Graffiti artist and skater Neckface recently joined forces with Nike for his first-ever Nike SB Dunk designed entirely by the artist himself. After connecting with Neckface and Skateable Sculptures created four special handmade metal boxes with his SB Dunk to be auctioned off on eBay with proceeds going to Project Skatepark, an initiative founded by Tony Hawk in 2002 to open skateparks in underserved neighborhoods. We had a chance to sit with Neckface to talk about his inspiration, partnering with eBay, leveling up, and his dream park.
So Neck, this shoe is huge in our community. Everybody loves it, and there are a lot of people finding out about you for the first time. Can you like, give us a little bit on how you’ve developed your style?
My style, it just comes from, uh, being a skateboarder and liking my skateboard graphics growing up and all these stickers that my brothers had in their rooms and posters and stuff. All these Thrasher magazines. Definitely inspired by like horror movies, cartoons, animation, anything cool, anything that would scare your parents away and think that your kid is gonna be bad, a troublemaker. That’s what I like.
Also, I mean you mentioned that a lot of people are finding out about my artwork for the first time. I think that’s really cool. I think it’s super sick and I think that’s one of the cool things about this shoe getting released now. Cause a lot of people are like, “Man, you should have been having a shoe.” You know, good things come to those who wait.
And I’m glad it’s coming out now because it’s just hitting the refresh button on all these younger kids and they’re like, “Whoa, whoa, whoa, whoa, whoa. What’s this? You know, what is this cool, this cool art that I’m seeing?” And they just start doing a deep dive into my Instagram or the websites and finding a new artist. I just remember what it was like for me finding a new artist that I was really hyped on. I’m glad that I’m that for those new people.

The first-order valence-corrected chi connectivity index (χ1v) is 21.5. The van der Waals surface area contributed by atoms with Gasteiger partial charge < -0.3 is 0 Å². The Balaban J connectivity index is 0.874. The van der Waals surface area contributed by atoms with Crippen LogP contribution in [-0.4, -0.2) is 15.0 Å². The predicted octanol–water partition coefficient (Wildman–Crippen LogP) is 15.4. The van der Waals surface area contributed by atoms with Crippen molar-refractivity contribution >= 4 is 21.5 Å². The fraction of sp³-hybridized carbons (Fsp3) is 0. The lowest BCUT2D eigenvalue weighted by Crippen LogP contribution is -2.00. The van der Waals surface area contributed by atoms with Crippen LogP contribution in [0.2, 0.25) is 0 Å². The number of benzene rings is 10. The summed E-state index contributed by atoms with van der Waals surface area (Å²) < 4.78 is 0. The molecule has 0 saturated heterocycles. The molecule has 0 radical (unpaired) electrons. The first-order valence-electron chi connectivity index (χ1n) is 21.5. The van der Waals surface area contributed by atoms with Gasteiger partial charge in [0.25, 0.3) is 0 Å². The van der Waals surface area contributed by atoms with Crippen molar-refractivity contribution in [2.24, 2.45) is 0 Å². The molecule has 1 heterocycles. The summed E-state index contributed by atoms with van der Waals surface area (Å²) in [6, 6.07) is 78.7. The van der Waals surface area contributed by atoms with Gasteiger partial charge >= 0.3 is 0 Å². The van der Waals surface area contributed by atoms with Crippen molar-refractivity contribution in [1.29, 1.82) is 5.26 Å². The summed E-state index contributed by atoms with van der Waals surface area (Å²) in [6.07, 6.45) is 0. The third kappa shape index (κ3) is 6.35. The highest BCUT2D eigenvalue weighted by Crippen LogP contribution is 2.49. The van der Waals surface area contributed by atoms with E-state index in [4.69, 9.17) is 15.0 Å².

Speaking on that, you know, this actually isn’t your first time working with Nike, so what was your approach like on this shoe as opposed to your previous work with them? Did you look at it any differently or how did you go about attacking it this time?
Okay, so this one’s been getting brought up a lot. This is my first official All Neckface shoe. The other ones were a part of the Nike SB Chronicles video, which is a skateboard video that came out. And the designer on those is just everyone’s name who was a part of that video. Basically with that, how this one’s different from that one is that one they were like, ‘Hey, we’re gonna put, everyone’s name that you wrote on this shoe.’ And then as opposed to this one, they’re like, “Hey, what do you, what do you want to do with this shoe?” That, that’s the difference right there.
Sweet. Um, you have a lot of like recurring themes in your art. Do you have a particular favorite one to use?
Um, no. They kind of come out, they kind of come out the night before or maybe during the night, and then I’ll draw that one on, on the paper. You know, there’s, there’s not really a favorite one. I think they’re all pretty, I think they’re all pretty different. I don’t think I’ve ever painted the same exact character ever. They’re all a little bit different (laughs).
When you were designing why did you opt for like the patch style over a printed design? Also, I’m particularly interested in why you chose to put in two pairs of black laces
Ooh, I like that question. Okay, so, the reason I went with this design is because I have never seen anything like this before on a shoe. Also, I put patches and pins all over my jackets and, you know, if someone gives me a boring, black jacket, I make it look cool with all the patches. And I love customizing, every single thing that I have, I customize, you know. Whether it’s my pants, my shoes, my shirts, my backpacks, jackets, whatever.
I love customizing because I don’t wanna be seen in the bar, or anywhere else with the same exact thing that someone else has on, you know what I mean? I had a pair of sandals. I put patches all over ’em because they were really boring looking. And then when Nike approached me to do this, I said, “Hey, I got an idea. Here we go. I wanna do this, but I wanna design every single patch.” And they loved it and they let me go for it.